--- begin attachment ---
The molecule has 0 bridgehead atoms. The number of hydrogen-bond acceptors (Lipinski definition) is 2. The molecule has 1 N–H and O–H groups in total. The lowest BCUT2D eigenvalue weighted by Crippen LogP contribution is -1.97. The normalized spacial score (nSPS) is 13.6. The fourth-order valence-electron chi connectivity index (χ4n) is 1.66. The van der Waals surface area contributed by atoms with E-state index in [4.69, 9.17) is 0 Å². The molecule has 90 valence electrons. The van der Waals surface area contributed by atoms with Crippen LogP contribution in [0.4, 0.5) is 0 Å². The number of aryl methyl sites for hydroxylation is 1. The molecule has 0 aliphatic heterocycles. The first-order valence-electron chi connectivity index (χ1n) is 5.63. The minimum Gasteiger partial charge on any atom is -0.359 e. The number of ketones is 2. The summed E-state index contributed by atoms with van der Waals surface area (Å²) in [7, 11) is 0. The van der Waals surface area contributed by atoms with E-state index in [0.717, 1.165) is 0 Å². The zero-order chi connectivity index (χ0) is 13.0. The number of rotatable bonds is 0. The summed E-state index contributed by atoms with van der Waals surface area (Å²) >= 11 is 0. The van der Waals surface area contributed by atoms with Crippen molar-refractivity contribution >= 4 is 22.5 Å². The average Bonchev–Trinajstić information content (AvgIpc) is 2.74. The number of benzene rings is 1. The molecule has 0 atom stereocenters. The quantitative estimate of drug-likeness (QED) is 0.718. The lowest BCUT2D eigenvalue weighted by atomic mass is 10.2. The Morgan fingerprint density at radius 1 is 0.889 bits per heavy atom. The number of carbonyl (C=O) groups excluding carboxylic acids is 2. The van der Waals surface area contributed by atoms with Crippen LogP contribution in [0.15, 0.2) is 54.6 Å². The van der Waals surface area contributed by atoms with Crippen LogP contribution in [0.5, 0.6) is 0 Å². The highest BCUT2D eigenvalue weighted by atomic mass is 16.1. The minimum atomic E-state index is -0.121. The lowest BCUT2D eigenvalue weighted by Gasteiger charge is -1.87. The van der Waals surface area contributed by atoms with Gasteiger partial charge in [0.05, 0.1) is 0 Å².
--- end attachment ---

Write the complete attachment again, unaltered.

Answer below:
The molecule has 0 bridgehead atoms. The number of hydrogen-bond acceptors (Lipinski definition) is 2. The molecule has 1 N–H and O–H groups in total. The lowest BCUT2D eigenvalue weighted by Crippen LogP contribution is -1.97. The normalized spacial score (nSPS) is 13.6. The fourth-order valence-electron chi connectivity index (χ4n) is 1.66. The van der Waals surface area contributed by atoms with E-state index in [4.69, 9.17) is 0 Å². The molecule has 90 valence electrons. The van der Waals surface area contributed by atoms with Crippen LogP contribution in [0.4, 0.5) is 0 Å². The number of aryl methyl sites for hydroxylation is 1. The molecule has 0 aliphatic heterocycles. The first-order valence-electron chi connectivity index (χ1n) is 5.63. The minimum Gasteiger partial charge on any atom is -0.359 e. The number of ketones is 2. The summed E-state index contributed by atoms with van der Waals surface area (Å²) in [7, 11) is 0. The van der Waals surface area contributed by atoms with E-state index in [0.717, 1.165) is 0 Å². The zero-order chi connectivity index (χ0) is 13.0. The number of rotatable bonds is 0. The summed E-state index contributed by atoms with van der Waals surface area (Å²) >= 11 is 0. The van der Waals surface area contributed by atoms with Crippen molar-refractivity contribution >= 4 is 22.5 Å². The average Bonchev–Trinajstić information content (AvgIpc) is 2.74. The number of benzene rings is 1. The molecule has 0 atom stereocenters. The quantitative estimate of drug-likeness (QED) is 0.718. The lowest BCUT2D eigenvalue weighted by atomic mass is 10.2. The Morgan fingerprint density at radius 1 is 0.889 bits per heavy atom. The number of carbonyl (C=O) groups excluding carboxylic acids is 2. The van der Waals surface area contributed by atoms with Crippen LogP contribution in [0.15, 0.2) is 54.6 Å². The van der Waals surface area contributed by atoms with Crippen LogP contribution in [0.5, 0.6) is 0 Å². The highest BCUT2D eigenvalue weighted by atomic mass is 16.1. The minimum atomic E-state index is -0.121. The lowest BCUT2D eigenvalue weighted by Gasteiger charge is -1.87. The van der Waals surface area contributed by atoms with Gasteiger partial charge in [0.05, 0.1) is 0 Å².